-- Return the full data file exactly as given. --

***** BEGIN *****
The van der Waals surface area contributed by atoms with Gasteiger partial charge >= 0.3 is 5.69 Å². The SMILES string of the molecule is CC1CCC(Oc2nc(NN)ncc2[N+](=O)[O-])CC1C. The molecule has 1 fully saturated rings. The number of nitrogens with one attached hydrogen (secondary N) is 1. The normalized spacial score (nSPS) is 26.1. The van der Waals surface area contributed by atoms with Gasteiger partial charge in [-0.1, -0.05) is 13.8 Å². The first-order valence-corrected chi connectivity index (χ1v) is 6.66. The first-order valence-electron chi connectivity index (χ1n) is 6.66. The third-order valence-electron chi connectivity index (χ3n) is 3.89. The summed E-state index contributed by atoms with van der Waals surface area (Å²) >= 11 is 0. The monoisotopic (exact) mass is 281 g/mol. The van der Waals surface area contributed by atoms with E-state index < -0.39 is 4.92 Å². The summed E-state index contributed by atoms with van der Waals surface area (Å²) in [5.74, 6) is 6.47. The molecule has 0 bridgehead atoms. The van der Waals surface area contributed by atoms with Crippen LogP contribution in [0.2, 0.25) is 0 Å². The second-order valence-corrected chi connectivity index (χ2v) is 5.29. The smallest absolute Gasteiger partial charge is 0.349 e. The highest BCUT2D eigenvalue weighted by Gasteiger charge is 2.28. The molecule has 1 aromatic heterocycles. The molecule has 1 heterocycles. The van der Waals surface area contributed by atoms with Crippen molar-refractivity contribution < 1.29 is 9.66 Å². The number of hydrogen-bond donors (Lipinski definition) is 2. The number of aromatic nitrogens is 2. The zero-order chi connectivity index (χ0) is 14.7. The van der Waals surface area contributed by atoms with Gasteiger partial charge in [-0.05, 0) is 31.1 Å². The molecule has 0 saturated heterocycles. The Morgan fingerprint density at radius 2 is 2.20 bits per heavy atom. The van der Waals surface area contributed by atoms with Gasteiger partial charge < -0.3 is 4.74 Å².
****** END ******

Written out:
The van der Waals surface area contributed by atoms with Gasteiger partial charge >= 0.3 is 5.69 Å². The SMILES string of the molecule is CC1CCC(Oc2nc(NN)ncc2[N+](=O)[O-])CC1C. The molecule has 1 fully saturated rings. The number of nitrogens with one attached hydrogen (secondary N) is 1. The normalized spacial score (nSPS) is 26.1. The van der Waals surface area contributed by atoms with Gasteiger partial charge in [-0.1, -0.05) is 13.8 Å². The first-order valence-corrected chi connectivity index (χ1v) is 6.66. The first-order valence-electron chi connectivity index (χ1n) is 6.66. The third-order valence-electron chi connectivity index (χ3n) is 3.89. The summed E-state index contributed by atoms with van der Waals surface area (Å²) >= 11 is 0. The monoisotopic (exact) mass is 281 g/mol. The van der Waals surface area contributed by atoms with E-state index < -0.39 is 4.92 Å². The summed E-state index contributed by atoms with van der Waals surface area (Å²) in [5.74, 6) is 6.47. The molecule has 0 bridgehead atoms. The van der Waals surface area contributed by atoms with Crippen LogP contribution in [0.2, 0.25) is 0 Å². The second-order valence-corrected chi connectivity index (χ2v) is 5.29. The smallest absolute Gasteiger partial charge is 0.349 e. The highest BCUT2D eigenvalue weighted by Gasteiger charge is 2.28. The molecule has 1 aromatic heterocycles. The molecule has 1 heterocycles. The van der Waals surface area contributed by atoms with Crippen molar-refractivity contribution < 1.29 is 9.66 Å². The number of hydrogen-bond donors (Lipinski definition) is 2. The number of aromatic nitrogens is 2. The zero-order chi connectivity index (χ0) is 14.7. The van der Waals surface area contributed by atoms with Gasteiger partial charge in [-0.05, 0) is 31.1 Å². The molecule has 0 saturated heterocycles. The Morgan fingerprint density at radius 2 is 2.20 bits per heavy atom. The van der Waals surface area contributed by atoms with Gasteiger partial charge < -0.3 is 4.74 Å².